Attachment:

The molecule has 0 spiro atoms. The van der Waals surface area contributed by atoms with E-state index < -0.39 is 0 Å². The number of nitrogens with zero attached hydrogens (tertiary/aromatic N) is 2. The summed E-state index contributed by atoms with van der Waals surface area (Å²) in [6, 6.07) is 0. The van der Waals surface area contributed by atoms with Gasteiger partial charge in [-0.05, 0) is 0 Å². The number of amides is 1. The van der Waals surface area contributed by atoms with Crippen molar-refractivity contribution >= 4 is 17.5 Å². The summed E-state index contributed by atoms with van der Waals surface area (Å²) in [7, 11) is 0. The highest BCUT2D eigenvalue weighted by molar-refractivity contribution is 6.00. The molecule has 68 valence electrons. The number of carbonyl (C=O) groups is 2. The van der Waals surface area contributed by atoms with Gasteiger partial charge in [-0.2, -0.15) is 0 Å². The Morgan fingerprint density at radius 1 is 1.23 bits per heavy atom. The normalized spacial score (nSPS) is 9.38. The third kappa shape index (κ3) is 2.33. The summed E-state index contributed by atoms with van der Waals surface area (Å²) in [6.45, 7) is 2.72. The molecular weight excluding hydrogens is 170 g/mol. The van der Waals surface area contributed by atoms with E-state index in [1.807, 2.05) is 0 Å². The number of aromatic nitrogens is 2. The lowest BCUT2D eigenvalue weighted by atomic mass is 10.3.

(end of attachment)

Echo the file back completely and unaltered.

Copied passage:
The molecule has 0 spiro atoms. The van der Waals surface area contributed by atoms with E-state index < -0.39 is 0 Å². The number of nitrogens with zero attached hydrogens (tertiary/aromatic N) is 2. The summed E-state index contributed by atoms with van der Waals surface area (Å²) in [6, 6.07) is 0. The van der Waals surface area contributed by atoms with Gasteiger partial charge in [-0.05, 0) is 0 Å². The number of amides is 1. The van der Waals surface area contributed by atoms with Crippen molar-refractivity contribution >= 4 is 17.5 Å². The summed E-state index contributed by atoms with van der Waals surface area (Å²) in [7, 11) is 0. The highest BCUT2D eigenvalue weighted by molar-refractivity contribution is 6.00. The molecule has 68 valence electrons. The number of carbonyl (C=O) groups is 2. The van der Waals surface area contributed by atoms with Gasteiger partial charge in [-0.2, -0.15) is 0 Å². The Morgan fingerprint density at radius 1 is 1.23 bits per heavy atom. The normalized spacial score (nSPS) is 9.38. The third kappa shape index (κ3) is 2.33. The summed E-state index contributed by atoms with van der Waals surface area (Å²) in [6.45, 7) is 2.72. The molecular weight excluding hydrogens is 170 g/mol. The van der Waals surface area contributed by atoms with E-state index in [1.807, 2.05) is 0 Å². The number of aromatic nitrogens is 2. The lowest BCUT2D eigenvalue weighted by atomic mass is 10.3.